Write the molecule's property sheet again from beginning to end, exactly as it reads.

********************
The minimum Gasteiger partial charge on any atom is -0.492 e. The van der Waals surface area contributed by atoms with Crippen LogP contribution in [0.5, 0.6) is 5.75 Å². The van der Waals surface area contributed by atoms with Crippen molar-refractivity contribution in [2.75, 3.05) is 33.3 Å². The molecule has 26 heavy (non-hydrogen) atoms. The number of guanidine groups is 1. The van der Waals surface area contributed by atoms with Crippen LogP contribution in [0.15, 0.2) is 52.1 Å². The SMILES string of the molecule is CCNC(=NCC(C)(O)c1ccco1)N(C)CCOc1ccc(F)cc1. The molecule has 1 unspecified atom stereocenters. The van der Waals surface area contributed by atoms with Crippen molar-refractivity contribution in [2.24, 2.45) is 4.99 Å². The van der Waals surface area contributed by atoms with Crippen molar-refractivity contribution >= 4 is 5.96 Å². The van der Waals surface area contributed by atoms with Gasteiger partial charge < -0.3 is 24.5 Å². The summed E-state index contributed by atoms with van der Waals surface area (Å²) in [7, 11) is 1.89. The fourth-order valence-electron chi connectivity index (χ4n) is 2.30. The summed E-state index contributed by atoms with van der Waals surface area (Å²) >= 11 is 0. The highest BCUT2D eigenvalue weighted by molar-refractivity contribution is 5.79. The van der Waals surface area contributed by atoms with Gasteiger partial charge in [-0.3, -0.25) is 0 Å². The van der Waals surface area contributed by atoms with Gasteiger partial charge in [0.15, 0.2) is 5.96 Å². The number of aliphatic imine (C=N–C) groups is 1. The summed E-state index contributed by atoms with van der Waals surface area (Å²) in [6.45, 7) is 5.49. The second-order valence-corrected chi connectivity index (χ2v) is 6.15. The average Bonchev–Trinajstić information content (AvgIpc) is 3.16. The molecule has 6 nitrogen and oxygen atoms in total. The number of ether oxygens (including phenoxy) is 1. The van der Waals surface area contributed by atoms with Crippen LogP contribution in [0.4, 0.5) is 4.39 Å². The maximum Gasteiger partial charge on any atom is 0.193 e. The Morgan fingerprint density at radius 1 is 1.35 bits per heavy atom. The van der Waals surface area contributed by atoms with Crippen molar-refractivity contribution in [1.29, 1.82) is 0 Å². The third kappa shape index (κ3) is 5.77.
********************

The minimum Gasteiger partial charge on any atom is -0.492 e. The van der Waals surface area contributed by atoms with Crippen LogP contribution in [0.5, 0.6) is 5.75 Å². The van der Waals surface area contributed by atoms with Crippen molar-refractivity contribution in [2.75, 3.05) is 33.3 Å². The molecule has 26 heavy (non-hydrogen) atoms. The number of guanidine groups is 1. The van der Waals surface area contributed by atoms with Crippen LogP contribution in [0.15, 0.2) is 52.1 Å². The SMILES string of the molecule is CCNC(=NCC(C)(O)c1ccco1)N(C)CCOc1ccc(F)cc1. The molecule has 1 unspecified atom stereocenters. The van der Waals surface area contributed by atoms with Crippen molar-refractivity contribution in [2.24, 2.45) is 4.99 Å². The van der Waals surface area contributed by atoms with Crippen molar-refractivity contribution >= 4 is 5.96 Å². The van der Waals surface area contributed by atoms with Gasteiger partial charge < -0.3 is 24.5 Å². The summed E-state index contributed by atoms with van der Waals surface area (Å²) in [7, 11) is 1.89. The fourth-order valence-electron chi connectivity index (χ4n) is 2.30. The summed E-state index contributed by atoms with van der Waals surface area (Å²) >= 11 is 0. The highest BCUT2D eigenvalue weighted by molar-refractivity contribution is 5.79. The van der Waals surface area contributed by atoms with Gasteiger partial charge in [-0.3, -0.25) is 0 Å². The van der Waals surface area contributed by atoms with Gasteiger partial charge in [0.15, 0.2) is 5.96 Å². The number of aliphatic imine (C=N–C) groups is 1. The summed E-state index contributed by atoms with van der Waals surface area (Å²) in [6.45, 7) is 5.49. The second-order valence-corrected chi connectivity index (χ2v) is 6.15. The average Bonchev–Trinajstić information content (AvgIpc) is 3.16. The molecule has 6 nitrogen and oxygen atoms in total. The number of ether oxygens (including phenoxy) is 1. The van der Waals surface area contributed by atoms with Crippen LogP contribution in [0.4, 0.5) is 4.39 Å². The maximum Gasteiger partial charge on any atom is 0.193 e. The Morgan fingerprint density at radius 1 is 1.35 bits per heavy atom. The van der Waals surface area contributed by atoms with Crippen molar-refractivity contribution in [1.29, 1.82) is 0 Å². The third kappa shape index (κ3) is 5.77.